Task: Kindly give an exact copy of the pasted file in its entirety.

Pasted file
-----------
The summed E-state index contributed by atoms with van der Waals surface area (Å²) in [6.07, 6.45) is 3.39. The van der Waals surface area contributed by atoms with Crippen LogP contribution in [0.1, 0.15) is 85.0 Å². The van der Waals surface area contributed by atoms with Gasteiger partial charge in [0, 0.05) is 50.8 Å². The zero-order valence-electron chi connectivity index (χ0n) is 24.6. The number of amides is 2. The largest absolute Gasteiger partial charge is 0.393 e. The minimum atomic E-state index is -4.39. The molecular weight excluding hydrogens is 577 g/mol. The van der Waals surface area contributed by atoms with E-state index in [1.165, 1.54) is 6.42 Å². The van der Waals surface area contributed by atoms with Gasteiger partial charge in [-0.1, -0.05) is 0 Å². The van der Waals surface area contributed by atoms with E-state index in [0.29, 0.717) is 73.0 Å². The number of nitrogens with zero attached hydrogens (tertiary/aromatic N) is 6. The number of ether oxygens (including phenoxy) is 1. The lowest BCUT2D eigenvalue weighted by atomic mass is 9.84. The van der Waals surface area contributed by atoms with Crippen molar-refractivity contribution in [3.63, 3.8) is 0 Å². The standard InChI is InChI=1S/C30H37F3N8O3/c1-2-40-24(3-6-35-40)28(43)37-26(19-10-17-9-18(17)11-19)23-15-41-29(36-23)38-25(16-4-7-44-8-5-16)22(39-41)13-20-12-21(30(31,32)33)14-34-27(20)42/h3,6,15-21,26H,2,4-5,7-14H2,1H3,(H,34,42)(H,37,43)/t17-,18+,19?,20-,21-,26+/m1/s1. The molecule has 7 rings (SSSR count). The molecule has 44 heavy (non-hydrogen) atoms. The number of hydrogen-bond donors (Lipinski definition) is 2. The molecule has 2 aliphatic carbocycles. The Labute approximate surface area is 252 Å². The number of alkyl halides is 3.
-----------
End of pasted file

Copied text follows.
The summed E-state index contributed by atoms with van der Waals surface area (Å²) in [6.07, 6.45) is 3.39. The van der Waals surface area contributed by atoms with Crippen LogP contribution in [0.1, 0.15) is 85.0 Å². The van der Waals surface area contributed by atoms with Gasteiger partial charge in [0, 0.05) is 50.8 Å². The zero-order valence-electron chi connectivity index (χ0n) is 24.6. The number of amides is 2. The largest absolute Gasteiger partial charge is 0.393 e. The minimum atomic E-state index is -4.39. The molecular weight excluding hydrogens is 577 g/mol. The van der Waals surface area contributed by atoms with E-state index in [1.165, 1.54) is 6.42 Å². The van der Waals surface area contributed by atoms with Gasteiger partial charge in [-0.1, -0.05) is 0 Å². The van der Waals surface area contributed by atoms with E-state index in [0.29, 0.717) is 73.0 Å². The number of nitrogens with zero attached hydrogens (tertiary/aromatic N) is 6. The number of ether oxygens (including phenoxy) is 1. The lowest BCUT2D eigenvalue weighted by atomic mass is 9.84. The van der Waals surface area contributed by atoms with Crippen molar-refractivity contribution in [3.63, 3.8) is 0 Å². The standard InChI is InChI=1S/C30H37F3N8O3/c1-2-40-24(3-6-35-40)28(43)37-26(19-10-17-9-18(17)11-19)23-15-41-29(36-23)38-25(16-4-7-44-8-5-16)22(39-41)13-20-12-21(30(31,32)33)14-34-27(20)42/h3,6,15-21,26H,2,4-5,7-14H2,1H3,(H,34,42)(H,37,43)/t17-,18+,19?,20-,21-,26+/m1/s1. The molecule has 7 rings (SSSR count). The molecule has 44 heavy (non-hydrogen) atoms. The number of hydrogen-bond donors (Lipinski definition) is 2. The molecule has 2 aliphatic carbocycles. The Labute approximate surface area is 252 Å². The number of alkyl halides is 3.